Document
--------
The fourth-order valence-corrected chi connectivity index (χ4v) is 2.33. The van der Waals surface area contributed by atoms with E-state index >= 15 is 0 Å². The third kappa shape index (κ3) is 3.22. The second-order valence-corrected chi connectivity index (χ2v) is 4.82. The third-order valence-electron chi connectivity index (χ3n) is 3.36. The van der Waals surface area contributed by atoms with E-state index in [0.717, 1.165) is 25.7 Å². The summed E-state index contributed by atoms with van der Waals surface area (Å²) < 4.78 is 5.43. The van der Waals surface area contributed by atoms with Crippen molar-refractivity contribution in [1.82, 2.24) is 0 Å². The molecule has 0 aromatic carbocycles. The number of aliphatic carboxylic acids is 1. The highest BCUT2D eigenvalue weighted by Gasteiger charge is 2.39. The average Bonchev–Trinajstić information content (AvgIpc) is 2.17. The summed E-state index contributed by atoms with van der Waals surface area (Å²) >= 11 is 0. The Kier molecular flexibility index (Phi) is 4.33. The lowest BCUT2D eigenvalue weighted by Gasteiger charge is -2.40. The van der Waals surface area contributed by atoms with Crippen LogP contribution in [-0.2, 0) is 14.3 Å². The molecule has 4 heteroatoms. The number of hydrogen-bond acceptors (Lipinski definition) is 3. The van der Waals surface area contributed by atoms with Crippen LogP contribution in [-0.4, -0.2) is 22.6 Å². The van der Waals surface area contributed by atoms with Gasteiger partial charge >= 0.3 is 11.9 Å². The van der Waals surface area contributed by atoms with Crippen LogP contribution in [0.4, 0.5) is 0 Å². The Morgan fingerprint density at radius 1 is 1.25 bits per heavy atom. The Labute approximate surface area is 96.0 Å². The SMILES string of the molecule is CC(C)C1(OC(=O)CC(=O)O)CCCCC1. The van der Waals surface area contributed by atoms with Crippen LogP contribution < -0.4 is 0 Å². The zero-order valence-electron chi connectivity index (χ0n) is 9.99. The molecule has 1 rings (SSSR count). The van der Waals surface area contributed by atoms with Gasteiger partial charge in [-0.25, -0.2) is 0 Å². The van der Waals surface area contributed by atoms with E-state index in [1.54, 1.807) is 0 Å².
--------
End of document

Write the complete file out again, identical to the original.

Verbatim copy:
The fourth-order valence-corrected chi connectivity index (χ4v) is 2.33. The van der Waals surface area contributed by atoms with E-state index >= 15 is 0 Å². The third kappa shape index (κ3) is 3.22. The second-order valence-corrected chi connectivity index (χ2v) is 4.82. The third-order valence-electron chi connectivity index (χ3n) is 3.36. The van der Waals surface area contributed by atoms with E-state index in [0.717, 1.165) is 25.7 Å². The summed E-state index contributed by atoms with van der Waals surface area (Å²) < 4.78 is 5.43. The van der Waals surface area contributed by atoms with Crippen molar-refractivity contribution in [1.82, 2.24) is 0 Å². The molecule has 0 aromatic carbocycles. The number of aliphatic carboxylic acids is 1. The highest BCUT2D eigenvalue weighted by Gasteiger charge is 2.39. The average Bonchev–Trinajstić information content (AvgIpc) is 2.17. The summed E-state index contributed by atoms with van der Waals surface area (Å²) >= 11 is 0. The Kier molecular flexibility index (Phi) is 4.33. The lowest BCUT2D eigenvalue weighted by Gasteiger charge is -2.40. The van der Waals surface area contributed by atoms with Crippen LogP contribution in [-0.2, 0) is 14.3 Å². The molecule has 4 heteroatoms. The number of hydrogen-bond acceptors (Lipinski definition) is 3. The van der Waals surface area contributed by atoms with Crippen LogP contribution in [-0.4, -0.2) is 22.6 Å². The van der Waals surface area contributed by atoms with Gasteiger partial charge >= 0.3 is 11.9 Å². The van der Waals surface area contributed by atoms with Crippen LogP contribution in [0.4, 0.5) is 0 Å². The Morgan fingerprint density at radius 1 is 1.25 bits per heavy atom. The Labute approximate surface area is 96.0 Å². The SMILES string of the molecule is CC(C)C1(OC(=O)CC(=O)O)CCCCC1. The van der Waals surface area contributed by atoms with Crippen LogP contribution < -0.4 is 0 Å². The zero-order valence-electron chi connectivity index (χ0n) is 9.99. The molecule has 1 rings (SSSR count). The van der Waals surface area contributed by atoms with Gasteiger partial charge in [-0.25, -0.2) is 0 Å². The van der Waals surface area contributed by atoms with E-state index in [1.54, 1.807) is 0 Å².